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The Great Awakening and the Enlightenment
Transcript of The Great Awakening and the Enlightenment
17th century America
17th Century America
• During the late seventeenth and early eighteen centuries, colonial America began to experience major changes.
• In the North, large cities began to develop as important seaports, while the southern colonies acted as a major contributor to colonial America’s economy.
• As a result of these changes, the colonial population increased exponentially with large numbers of immigrants arriving by the turn of the 18th century.
• In addition to all these economic and demographic changes colonial America also experienced two major revivals that brought lasting effects to religion, government and human nature in colonial America.
The Great Awakening
• The Enlightenment was centered in Europe- but spread to the colonies through books and the travel of wealthy and influential citizens.
• In Europe, the Enlightenment was responsible for inspiring revived interests in education, science, and literature.
• The advocates of this movement stressed the power of humans to reason so as to promote progress.
• Likewise, some clergy adopted a new liberal theology that was known as
• While it began in the 1690s, its heyday fell between 1720 and 1780.
• Locke, Newton and Blackstone figured prominently in England; Hume and Adam Smith in Scotland; Montesquieu, Rousseau, Voltaire, Descartes in France; and Kant in Germany.
The Great Awakening
• The Great Awakening was centered in America beginning in the 1720s and peaking between 1740 and 1775.
• Except for the involvement of British evangels in the Colonies, the Great Awakening was an American phenomenon—arguably the first to provide some common experience amongst all Colonies.
• The Great Awakening affected most church denominations and resulted in common views that were shared by colonists in both the North and South-- and across all races.
• The new techniques of revivalism used during the Great Awakening placed an emphasis on itinerant preaching to backcountry settlements and slave communities to bring Christianity to the slaves and to backwoods pioneers.
• Over time this practice would challenge the Anglicanism of Virginia and gave rise to the Baptist religion across the South.
• Indeed, the challenge posed to established churches by new preachers had the positive effect of reinvigorating faith in old churches too.
• When preachers like George Whitefield or Jonathan Edwards came to town or to the countryside, a 20-mile radius might travel to hear them speak.
• By word of mouth, the news spread and farmers dropped their work and packed their families into wagons to go hear the Gospel.
• Overall, this movement fulfilled the public’s need for reassurance, direction and religious purpose, which otherwise was missing (especially in the South).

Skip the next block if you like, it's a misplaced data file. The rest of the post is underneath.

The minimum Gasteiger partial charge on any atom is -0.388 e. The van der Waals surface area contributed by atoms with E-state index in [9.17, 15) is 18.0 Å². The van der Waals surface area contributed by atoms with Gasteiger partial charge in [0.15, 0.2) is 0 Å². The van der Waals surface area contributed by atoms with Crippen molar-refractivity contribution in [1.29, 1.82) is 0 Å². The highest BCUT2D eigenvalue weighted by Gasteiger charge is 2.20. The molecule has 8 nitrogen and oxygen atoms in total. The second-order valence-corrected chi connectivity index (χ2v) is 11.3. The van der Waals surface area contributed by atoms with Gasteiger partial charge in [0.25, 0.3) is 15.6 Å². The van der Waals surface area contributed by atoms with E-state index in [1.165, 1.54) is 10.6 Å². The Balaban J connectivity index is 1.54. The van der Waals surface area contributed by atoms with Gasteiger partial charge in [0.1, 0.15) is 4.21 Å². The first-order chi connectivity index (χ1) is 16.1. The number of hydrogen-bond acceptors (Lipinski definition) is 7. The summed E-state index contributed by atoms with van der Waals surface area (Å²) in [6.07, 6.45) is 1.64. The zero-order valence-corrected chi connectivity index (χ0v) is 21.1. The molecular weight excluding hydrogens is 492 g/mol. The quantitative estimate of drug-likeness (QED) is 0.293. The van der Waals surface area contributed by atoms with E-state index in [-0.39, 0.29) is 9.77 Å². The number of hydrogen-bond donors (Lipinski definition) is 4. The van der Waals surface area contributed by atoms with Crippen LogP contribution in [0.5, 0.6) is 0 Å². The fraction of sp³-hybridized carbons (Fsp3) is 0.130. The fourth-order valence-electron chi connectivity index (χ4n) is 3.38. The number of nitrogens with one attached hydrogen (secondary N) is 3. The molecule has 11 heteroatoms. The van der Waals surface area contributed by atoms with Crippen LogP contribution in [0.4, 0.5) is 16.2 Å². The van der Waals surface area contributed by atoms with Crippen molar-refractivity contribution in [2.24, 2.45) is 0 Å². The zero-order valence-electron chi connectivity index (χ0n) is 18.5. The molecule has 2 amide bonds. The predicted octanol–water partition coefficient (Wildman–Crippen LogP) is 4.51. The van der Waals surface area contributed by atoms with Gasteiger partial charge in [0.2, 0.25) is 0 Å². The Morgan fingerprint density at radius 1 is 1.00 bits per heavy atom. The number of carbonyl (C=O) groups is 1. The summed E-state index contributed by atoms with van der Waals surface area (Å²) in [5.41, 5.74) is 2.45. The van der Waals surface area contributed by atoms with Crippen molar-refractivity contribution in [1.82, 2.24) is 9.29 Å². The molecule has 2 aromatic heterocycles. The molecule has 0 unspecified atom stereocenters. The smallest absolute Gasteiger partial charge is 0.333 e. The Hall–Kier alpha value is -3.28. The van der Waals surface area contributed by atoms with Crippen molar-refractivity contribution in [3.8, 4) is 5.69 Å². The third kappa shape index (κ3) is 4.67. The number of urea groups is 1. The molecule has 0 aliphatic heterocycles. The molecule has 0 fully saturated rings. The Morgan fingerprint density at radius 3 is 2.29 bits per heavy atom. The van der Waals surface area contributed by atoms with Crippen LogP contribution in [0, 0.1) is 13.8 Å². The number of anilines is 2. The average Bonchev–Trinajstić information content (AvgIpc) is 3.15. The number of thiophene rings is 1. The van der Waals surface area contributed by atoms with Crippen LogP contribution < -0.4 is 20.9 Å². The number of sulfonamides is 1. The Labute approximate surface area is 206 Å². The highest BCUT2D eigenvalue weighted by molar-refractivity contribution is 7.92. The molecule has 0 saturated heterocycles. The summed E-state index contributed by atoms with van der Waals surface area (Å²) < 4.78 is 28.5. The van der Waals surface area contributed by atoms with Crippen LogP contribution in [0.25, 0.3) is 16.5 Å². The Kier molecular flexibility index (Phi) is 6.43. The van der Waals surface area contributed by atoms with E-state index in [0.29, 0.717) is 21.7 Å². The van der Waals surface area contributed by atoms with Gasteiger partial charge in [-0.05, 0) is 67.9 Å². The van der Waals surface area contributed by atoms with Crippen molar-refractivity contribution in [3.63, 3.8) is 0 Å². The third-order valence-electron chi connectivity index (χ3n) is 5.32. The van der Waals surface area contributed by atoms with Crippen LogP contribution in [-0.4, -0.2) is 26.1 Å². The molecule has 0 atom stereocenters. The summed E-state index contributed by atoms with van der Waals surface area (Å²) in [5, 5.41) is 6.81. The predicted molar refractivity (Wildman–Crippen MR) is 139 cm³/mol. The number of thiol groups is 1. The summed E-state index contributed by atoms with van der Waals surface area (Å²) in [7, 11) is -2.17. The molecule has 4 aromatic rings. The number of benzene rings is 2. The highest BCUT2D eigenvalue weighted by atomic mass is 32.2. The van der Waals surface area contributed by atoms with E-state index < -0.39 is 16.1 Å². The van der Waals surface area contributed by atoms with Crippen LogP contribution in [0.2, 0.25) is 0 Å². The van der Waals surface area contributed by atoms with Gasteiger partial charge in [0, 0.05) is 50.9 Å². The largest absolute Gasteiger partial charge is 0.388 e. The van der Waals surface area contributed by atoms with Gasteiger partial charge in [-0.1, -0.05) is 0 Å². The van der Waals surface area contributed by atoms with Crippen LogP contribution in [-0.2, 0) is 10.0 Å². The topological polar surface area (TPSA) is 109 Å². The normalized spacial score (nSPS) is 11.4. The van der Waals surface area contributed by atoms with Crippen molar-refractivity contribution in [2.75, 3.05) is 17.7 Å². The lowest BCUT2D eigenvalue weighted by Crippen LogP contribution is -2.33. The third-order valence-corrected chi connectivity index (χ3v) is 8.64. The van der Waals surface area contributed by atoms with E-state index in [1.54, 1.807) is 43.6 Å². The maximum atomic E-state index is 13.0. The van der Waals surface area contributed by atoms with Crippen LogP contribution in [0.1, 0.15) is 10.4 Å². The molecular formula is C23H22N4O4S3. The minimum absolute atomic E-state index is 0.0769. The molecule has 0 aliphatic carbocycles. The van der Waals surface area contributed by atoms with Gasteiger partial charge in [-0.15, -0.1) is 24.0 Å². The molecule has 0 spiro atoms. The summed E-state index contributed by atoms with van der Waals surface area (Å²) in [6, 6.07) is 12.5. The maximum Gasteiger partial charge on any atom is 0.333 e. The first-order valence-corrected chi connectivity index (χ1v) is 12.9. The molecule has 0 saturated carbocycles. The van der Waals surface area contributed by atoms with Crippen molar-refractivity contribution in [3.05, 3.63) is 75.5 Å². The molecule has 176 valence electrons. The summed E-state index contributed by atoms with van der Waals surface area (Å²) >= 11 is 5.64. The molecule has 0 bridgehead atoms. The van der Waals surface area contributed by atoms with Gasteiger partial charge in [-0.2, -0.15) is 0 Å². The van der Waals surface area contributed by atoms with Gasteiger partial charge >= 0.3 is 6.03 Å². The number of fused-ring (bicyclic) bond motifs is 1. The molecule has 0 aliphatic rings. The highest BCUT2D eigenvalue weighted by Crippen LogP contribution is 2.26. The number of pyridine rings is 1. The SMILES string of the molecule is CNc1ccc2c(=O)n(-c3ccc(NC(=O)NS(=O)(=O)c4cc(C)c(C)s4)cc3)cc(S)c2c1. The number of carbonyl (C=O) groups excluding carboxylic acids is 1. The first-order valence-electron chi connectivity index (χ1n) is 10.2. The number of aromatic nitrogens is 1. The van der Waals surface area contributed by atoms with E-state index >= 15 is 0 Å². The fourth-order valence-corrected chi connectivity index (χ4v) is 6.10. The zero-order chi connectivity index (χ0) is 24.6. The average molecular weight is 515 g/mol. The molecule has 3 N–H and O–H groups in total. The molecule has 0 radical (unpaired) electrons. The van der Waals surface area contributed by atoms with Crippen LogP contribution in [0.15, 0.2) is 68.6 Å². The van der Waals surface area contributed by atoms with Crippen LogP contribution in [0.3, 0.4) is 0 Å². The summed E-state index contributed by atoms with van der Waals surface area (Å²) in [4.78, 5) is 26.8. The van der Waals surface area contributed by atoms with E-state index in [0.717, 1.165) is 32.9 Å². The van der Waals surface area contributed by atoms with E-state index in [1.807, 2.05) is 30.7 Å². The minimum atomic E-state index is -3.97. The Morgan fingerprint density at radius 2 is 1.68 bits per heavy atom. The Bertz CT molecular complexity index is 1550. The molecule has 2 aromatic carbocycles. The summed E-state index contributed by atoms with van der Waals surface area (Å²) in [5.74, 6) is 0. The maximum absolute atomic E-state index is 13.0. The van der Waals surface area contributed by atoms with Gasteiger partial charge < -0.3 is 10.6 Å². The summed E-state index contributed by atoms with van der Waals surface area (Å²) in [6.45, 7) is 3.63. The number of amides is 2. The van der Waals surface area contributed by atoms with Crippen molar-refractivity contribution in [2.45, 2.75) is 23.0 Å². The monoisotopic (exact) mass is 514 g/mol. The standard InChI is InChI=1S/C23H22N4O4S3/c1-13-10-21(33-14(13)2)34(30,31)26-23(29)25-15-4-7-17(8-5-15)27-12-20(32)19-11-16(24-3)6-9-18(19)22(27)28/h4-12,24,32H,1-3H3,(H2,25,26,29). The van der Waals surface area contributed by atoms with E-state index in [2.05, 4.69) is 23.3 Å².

• As a result of the Great Awakening the importance of clergy, and authority in general, lessened and people started relying on their own conclusions.
• With this change the Great Awakening also led to the creation of different sects and denominations, which advocated religious tolerance and the questioning of authority; eventually this made it easier to challenge the authority of the King.
The Enlightenment and Great Awakening Together
The Enlightenment and Great Awakening reinforced one another across the American colonies.
While cooperation between these two movements produced some of America’s greatest institutions of higher learning- more than anything these two movements encouraged man to use logic and reason to ‘shop around’ for beliefs that best suited them.
Without these two movements combined you mos tlikely never see an American Revolution.
• New assumptions dawned upon man’s consciousness, such as: that man had the ability to control his environment; that man possessed immense rational faculty or cognitive ability; that objective Truth existed and that man could approach, if not actually know it completely.
• The Enlightenment challenged the role of religion and divine right- helping Colonial America to see that it was possible to challenge the King and his right to rule.
• The movement also ended up taking a scientific approach to the world and allowed people to see that they were important and had the ability to shape their own lives.
• With this new found belief in place new interests in education, science and literature were stimulated, and as a consequence many new colleges were founded.
fun fact: George Whitefield was cross-eyed
These two broad sets of ideas largely impacted the worldview of 18th century America prior to the American Revolution.
Impact of the Enlightenment
Impact of the Great Awakening
in other words... you cannot actually know everything.